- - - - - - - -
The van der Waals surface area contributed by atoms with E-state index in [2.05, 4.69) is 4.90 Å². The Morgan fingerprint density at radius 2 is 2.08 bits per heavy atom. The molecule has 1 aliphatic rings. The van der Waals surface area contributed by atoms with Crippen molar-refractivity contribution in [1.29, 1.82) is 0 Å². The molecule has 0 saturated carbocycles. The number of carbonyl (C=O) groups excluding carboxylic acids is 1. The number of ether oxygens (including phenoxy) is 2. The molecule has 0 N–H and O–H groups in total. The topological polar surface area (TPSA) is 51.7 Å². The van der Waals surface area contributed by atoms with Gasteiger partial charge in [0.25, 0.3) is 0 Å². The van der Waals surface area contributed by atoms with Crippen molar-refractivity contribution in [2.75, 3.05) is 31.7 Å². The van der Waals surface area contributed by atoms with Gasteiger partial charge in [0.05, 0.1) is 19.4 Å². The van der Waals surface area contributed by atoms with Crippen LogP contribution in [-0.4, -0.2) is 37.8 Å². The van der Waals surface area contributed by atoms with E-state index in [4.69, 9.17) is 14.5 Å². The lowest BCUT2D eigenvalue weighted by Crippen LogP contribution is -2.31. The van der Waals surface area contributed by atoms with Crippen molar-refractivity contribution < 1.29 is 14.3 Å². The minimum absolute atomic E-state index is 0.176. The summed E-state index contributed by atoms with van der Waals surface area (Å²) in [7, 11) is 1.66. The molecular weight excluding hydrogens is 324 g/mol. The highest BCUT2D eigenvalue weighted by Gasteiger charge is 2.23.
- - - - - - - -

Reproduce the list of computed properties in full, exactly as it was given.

The van der Waals surface area contributed by atoms with E-state index in [2.05, 4.69) is 4.90 Å². The Morgan fingerprint density at radius 2 is 2.08 bits per heavy atom. The molecule has 1 aliphatic rings. The van der Waals surface area contributed by atoms with Crippen molar-refractivity contribution in [1.29, 1.82) is 0 Å². The molecule has 0 saturated carbocycles. The number of carbonyl (C=O) groups excluding carboxylic acids is 1. The number of ether oxygens (including phenoxy) is 2. The molecule has 0 N–H and O–H groups in total. The topological polar surface area (TPSA) is 51.7 Å². The van der Waals surface area contributed by atoms with Gasteiger partial charge in [0.25, 0.3) is 0 Å². The van der Waals surface area contributed by atoms with Crippen molar-refractivity contribution in [2.75, 3.05) is 31.7 Å². The van der Waals surface area contributed by atoms with Gasteiger partial charge in [0.05, 0.1) is 19.4 Å². The van der Waals surface area contributed by atoms with Crippen LogP contribution in [-0.4, -0.2) is 37.8 Å². The van der Waals surface area contributed by atoms with E-state index in [4.69, 9.17) is 14.5 Å². The lowest BCUT2D eigenvalue weighted by Crippen LogP contribution is -2.31. The van der Waals surface area contributed by atoms with Crippen molar-refractivity contribution < 1.29 is 14.3 Å². The minimum absolute atomic E-state index is 0.176. The summed E-state index contributed by atoms with van der Waals surface area (Å²) in [7, 11) is 1.66. The molecular weight excluding hydrogens is 324 g/mol. The highest BCUT2D eigenvalue weighted by Gasteiger charge is 2.23.